Distinct from the tendency for field recording to be understood as a veridical act of documentation—faithfully recording the sonic specificities of a given place—there exists a complementary tendency towards abstraction, emerging from the ‘schizophonic’ dislocation implicated within phonographic practices. This tendency emphasises the mutability of space in general rather than the identifiable specifics of place. This ‘lack’ of specificity is understood to expose an underlying productivity or generative capacity only accounted for in a more abstract notion of space. This paper focuses on the extent to which field recording practices are heard to occupy a point of tension between the identifiable fixity of the site-specific and the generative mutability of space in general, a point of tension that is audibly manifest in the work of artists such as Francisco López and Asher Thal-Nir.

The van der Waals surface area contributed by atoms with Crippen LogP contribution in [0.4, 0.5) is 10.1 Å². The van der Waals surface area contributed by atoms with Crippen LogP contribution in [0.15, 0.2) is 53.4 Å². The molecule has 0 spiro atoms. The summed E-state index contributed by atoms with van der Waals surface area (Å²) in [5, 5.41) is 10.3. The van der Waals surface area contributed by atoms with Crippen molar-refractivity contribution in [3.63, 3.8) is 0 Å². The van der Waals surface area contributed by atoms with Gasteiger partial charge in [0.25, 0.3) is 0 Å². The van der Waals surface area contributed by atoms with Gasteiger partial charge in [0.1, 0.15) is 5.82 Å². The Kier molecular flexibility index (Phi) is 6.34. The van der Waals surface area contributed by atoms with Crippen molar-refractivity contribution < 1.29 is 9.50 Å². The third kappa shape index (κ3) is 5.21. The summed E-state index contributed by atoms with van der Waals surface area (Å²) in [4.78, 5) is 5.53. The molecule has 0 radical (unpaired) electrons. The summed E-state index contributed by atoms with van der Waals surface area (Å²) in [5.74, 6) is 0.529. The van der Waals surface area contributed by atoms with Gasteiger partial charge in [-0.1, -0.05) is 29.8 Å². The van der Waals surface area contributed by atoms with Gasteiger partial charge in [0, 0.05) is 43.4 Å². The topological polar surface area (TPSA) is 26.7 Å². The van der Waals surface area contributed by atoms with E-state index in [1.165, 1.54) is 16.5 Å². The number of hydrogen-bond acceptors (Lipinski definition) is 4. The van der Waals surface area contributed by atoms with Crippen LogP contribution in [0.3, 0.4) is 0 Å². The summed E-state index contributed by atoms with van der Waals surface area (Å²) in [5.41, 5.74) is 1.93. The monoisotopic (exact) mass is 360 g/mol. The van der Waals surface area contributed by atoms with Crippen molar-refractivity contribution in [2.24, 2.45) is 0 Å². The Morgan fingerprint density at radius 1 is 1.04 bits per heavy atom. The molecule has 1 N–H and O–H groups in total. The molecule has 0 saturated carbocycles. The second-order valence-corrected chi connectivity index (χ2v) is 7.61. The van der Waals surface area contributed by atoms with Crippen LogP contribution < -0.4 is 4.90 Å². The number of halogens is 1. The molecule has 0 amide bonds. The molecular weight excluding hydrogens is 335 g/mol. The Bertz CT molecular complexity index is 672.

|Published - 2012